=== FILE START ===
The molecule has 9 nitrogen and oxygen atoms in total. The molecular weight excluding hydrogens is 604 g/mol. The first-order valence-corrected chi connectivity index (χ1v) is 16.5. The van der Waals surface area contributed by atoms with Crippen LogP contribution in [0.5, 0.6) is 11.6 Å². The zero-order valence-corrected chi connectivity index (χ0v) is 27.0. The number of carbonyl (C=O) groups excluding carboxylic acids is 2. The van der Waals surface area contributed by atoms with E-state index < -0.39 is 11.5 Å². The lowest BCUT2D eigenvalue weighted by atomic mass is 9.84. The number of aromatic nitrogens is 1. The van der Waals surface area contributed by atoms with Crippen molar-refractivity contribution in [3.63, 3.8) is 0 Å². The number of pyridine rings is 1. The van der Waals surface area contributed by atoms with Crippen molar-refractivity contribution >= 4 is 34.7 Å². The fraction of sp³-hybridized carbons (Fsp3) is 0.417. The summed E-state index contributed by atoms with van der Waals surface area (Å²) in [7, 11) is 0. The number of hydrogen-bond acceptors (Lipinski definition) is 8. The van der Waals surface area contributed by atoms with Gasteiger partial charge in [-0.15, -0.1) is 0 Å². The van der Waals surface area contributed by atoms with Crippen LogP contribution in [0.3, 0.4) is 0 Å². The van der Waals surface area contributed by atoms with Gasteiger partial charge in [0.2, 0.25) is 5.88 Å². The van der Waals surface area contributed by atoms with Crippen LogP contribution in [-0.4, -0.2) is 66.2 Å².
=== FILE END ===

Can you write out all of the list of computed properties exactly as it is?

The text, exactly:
The molecule has 9 nitrogen and oxygen atoms in total. The molecular weight excluding hydrogens is 604 g/mol. The first-order valence-corrected chi connectivity index (χ1v) is 16.5. The van der Waals surface area contributed by atoms with Crippen LogP contribution in [0.5, 0.6) is 11.6 Å². The zero-order valence-corrected chi connectivity index (χ0v) is 27.0. The number of carbonyl (C=O) groups excluding carboxylic acids is 2. The van der Waals surface area contributed by atoms with E-state index < -0.39 is 11.5 Å². The lowest BCUT2D eigenvalue weighted by atomic mass is 9.84. The number of aromatic nitrogens is 1. The van der Waals surface area contributed by atoms with Crippen molar-refractivity contribution in [3.63, 3.8) is 0 Å². The number of pyridine rings is 1. The van der Waals surface area contributed by atoms with Crippen molar-refractivity contribution >= 4 is 34.7 Å². The fraction of sp³-hybridized carbons (Fsp3) is 0.417. The summed E-state index contributed by atoms with van der Waals surface area (Å²) in [7, 11) is 0. The number of hydrogen-bond acceptors (Lipinski definition) is 8. The van der Waals surface area contributed by atoms with Gasteiger partial charge in [-0.15, -0.1) is 0 Å². The van der Waals surface area contributed by atoms with Crippen LogP contribution in [0.3, 0.4) is 0 Å². The van der Waals surface area contributed by atoms with Gasteiger partial charge in [0.2, 0.25) is 5.88 Å². The van der Waals surface area contributed by atoms with Crippen LogP contribution in [-0.4, -0.2) is 66.2 Å².